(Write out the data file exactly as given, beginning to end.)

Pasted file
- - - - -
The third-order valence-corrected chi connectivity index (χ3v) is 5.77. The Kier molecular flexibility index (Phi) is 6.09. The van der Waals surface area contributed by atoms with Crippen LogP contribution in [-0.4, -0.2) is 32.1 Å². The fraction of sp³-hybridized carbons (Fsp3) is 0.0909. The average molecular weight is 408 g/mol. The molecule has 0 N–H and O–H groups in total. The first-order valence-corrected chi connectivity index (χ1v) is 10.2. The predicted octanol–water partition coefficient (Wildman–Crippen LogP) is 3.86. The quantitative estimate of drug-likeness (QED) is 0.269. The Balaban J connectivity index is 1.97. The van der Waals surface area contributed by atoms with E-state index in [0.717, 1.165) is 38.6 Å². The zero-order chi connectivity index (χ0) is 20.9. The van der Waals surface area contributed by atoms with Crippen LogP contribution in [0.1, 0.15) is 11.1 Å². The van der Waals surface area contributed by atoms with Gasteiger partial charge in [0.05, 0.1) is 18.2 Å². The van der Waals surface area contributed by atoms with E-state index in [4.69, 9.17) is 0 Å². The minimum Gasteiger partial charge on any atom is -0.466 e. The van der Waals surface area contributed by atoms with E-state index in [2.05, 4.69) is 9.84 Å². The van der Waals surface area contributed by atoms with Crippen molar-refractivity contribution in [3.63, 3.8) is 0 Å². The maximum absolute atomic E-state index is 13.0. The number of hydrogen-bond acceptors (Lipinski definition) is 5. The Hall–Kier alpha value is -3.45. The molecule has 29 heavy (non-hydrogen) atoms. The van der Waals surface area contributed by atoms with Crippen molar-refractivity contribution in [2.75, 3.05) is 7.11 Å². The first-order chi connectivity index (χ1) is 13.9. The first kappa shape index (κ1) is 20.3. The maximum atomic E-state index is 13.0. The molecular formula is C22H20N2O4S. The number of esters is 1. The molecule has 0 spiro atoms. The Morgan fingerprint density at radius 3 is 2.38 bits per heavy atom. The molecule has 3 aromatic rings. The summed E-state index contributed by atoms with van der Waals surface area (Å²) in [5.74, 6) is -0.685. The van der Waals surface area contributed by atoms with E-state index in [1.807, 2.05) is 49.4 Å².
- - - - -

The third-order valence-corrected chi connectivity index (χ3v) is 5.77. The Kier molecular flexibility index (Phi) is 6.09. The van der Waals surface area contributed by atoms with Crippen LogP contribution in [-0.4, -0.2) is 32.1 Å². The fraction of sp³-hybridized carbons (Fsp3) is 0.0909. The average molecular weight is 408 g/mol. The molecule has 0 N–H and O–H groups in total. The first-order valence-corrected chi connectivity index (χ1v) is 10.2. The predicted octanol–water partition coefficient (Wildman–Crippen LogP) is 3.86. The quantitative estimate of drug-likeness (QED) is 0.269. The Balaban J connectivity index is 1.97. The van der Waals surface area contributed by atoms with E-state index in [0.717, 1.165) is 38.6 Å². The zero-order chi connectivity index (χ0) is 20.9. The van der Waals surface area contributed by atoms with Crippen LogP contribution in [0.1, 0.15) is 11.1 Å². The van der Waals surface area contributed by atoms with Gasteiger partial charge in [0.05, 0.1) is 18.2 Å². The van der Waals surface area contributed by atoms with E-state index in [4.69, 9.17) is 0 Å². The minimum Gasteiger partial charge on any atom is -0.466 e. The van der Waals surface area contributed by atoms with E-state index in [2.05, 4.69) is 9.84 Å². The van der Waals surface area contributed by atoms with Crippen molar-refractivity contribution in [3.63, 3.8) is 0 Å². The maximum absolute atomic E-state index is 13.0. The number of hydrogen-bond acceptors (Lipinski definition) is 5. The Hall–Kier alpha value is -3.45. The molecule has 29 heavy (non-hydrogen) atoms. The van der Waals surface area contributed by atoms with Crippen molar-refractivity contribution in [2.75, 3.05) is 7.11 Å². The first-order chi connectivity index (χ1) is 13.9. The first kappa shape index (κ1) is 20.3. The maximum atomic E-state index is 13.0. The molecular formula is C22H20N2O4S. The number of esters is 1. The molecule has 0 spiro atoms. The Morgan fingerprint density at radius 3 is 2.38 bits per heavy atom. The molecule has 3 aromatic rings. The summed E-state index contributed by atoms with van der Waals surface area (Å²) in [5.74, 6) is -0.685. The van der Waals surface area contributed by atoms with E-state index in [1.807, 2.05) is 49.4 Å².